Economic misunderstandings I’ve discussed in many previous posts (and will in future posts). Social misunderstandings fall into the “heaven on Earth” enthusiasms of progressive reformers.
If a nation expects to be ignorant and free, in a state of civilization, it expects what never was and never will be (1816, in a letter to C. Yancey). – [Sutherland Institute source.]
America’s Founders, in the broad tradition of classical liberal scholars, understood the role of family, church, firms, schools, and clubs as civil society institutions that educated young people about higher values and responsible behavior.
So, for debaters on the negative, what to make of all this? Value debaters could argue that since self-control is key for responsible individuals essential and for a free society to survive, institutions that promote responsible behavior should be encouraged and supported. Or… at the least such institutions shouldn’t be suppressed or subverted.
The institution of marriage is one of those key social institutions. Marriage limits economic freedom in the interests of the family. Divorce are long restricted by various laws and traditions. Once these laws were changed by legislation to make divorce much easier, far more children were raised in single-parent families. As many studies show, this leads to various behavior problems, and, one could argue, a society with fewer free and responsible individuals.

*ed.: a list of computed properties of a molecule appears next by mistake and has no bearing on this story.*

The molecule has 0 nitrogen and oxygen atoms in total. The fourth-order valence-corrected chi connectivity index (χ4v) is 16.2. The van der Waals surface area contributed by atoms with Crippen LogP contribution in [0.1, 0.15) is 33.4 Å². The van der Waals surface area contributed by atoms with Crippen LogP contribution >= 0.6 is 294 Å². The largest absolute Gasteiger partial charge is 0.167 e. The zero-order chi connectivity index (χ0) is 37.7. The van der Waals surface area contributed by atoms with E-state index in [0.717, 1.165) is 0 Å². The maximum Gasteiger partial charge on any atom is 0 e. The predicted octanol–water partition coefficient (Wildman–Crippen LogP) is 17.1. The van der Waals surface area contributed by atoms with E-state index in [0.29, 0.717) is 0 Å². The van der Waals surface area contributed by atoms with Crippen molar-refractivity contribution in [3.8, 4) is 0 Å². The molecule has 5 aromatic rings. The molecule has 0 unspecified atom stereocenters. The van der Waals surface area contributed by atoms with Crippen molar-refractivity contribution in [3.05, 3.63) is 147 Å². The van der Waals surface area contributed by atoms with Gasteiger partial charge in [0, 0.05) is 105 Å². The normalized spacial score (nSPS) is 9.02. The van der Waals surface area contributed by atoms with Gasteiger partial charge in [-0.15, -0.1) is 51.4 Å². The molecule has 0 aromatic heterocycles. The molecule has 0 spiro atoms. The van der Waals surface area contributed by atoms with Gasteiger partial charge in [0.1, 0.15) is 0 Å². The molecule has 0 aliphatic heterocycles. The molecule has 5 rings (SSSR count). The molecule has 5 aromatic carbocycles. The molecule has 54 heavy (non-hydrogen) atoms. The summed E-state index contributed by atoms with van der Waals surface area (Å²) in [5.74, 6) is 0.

The argument can be made that making divorce again as difficult as it used to be, at least for families with children, represents a restriction on economic freedom that would value equity, fairness, for children of those families, and promote a society of free and responsible individuals. Also, government financial aid to single mothers reduces the incentive to marry or remarry. Financial pressure may seem like a poor reason to pursue marriage, but it seems to have suited most people and encouraged family formation through all of human history.
The Heritage Foundation has a Promoting Healthy Marriage page with more research.
The Ruth Institute has a “Marriage Ecosystem” page here, with sections on the economics and politics of marriage.